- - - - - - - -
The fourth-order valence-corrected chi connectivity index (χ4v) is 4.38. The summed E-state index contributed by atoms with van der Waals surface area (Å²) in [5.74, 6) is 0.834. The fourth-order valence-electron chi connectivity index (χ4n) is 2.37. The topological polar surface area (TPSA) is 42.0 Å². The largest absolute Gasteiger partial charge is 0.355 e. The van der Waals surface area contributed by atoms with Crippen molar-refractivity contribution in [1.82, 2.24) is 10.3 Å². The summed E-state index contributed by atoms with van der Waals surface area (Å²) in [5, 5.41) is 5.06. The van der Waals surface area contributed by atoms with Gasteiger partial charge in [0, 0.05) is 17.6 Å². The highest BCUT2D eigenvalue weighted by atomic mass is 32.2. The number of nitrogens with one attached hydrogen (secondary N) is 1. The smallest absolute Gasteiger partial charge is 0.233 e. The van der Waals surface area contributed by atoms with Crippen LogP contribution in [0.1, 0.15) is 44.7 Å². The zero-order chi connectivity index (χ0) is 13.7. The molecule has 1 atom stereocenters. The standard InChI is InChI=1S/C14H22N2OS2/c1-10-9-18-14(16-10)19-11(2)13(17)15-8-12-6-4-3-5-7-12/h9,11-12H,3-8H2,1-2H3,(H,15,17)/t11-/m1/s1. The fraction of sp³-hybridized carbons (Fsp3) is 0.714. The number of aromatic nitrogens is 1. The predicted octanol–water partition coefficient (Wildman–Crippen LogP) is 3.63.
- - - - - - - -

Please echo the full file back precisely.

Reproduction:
The fourth-order valence-corrected chi connectivity index (χ4v) is 4.38. The summed E-state index contributed by atoms with van der Waals surface area (Å²) in [5.74, 6) is 0.834. The fourth-order valence-electron chi connectivity index (χ4n) is 2.37. The topological polar surface area (TPSA) is 42.0 Å². The largest absolute Gasteiger partial charge is 0.355 e. The van der Waals surface area contributed by atoms with Crippen molar-refractivity contribution in [1.82, 2.24) is 10.3 Å². The summed E-state index contributed by atoms with van der Waals surface area (Å²) in [5, 5.41) is 5.06. The van der Waals surface area contributed by atoms with Gasteiger partial charge in [0, 0.05) is 17.6 Å². The highest BCUT2D eigenvalue weighted by atomic mass is 32.2. The number of nitrogens with one attached hydrogen (secondary N) is 1. The smallest absolute Gasteiger partial charge is 0.233 e. The van der Waals surface area contributed by atoms with Crippen LogP contribution in [0.1, 0.15) is 44.7 Å². The zero-order chi connectivity index (χ0) is 13.7. The molecule has 1 atom stereocenters. The standard InChI is InChI=1S/C14H22N2OS2/c1-10-9-18-14(16-10)19-11(2)13(17)15-8-12-6-4-3-5-7-12/h9,11-12H,3-8H2,1-2H3,(H,15,17)/t11-/m1/s1. The fraction of sp³-hybridized carbons (Fsp3) is 0.714. The number of aromatic nitrogens is 1. The predicted octanol–water partition coefficient (Wildman–Crippen LogP) is 3.63.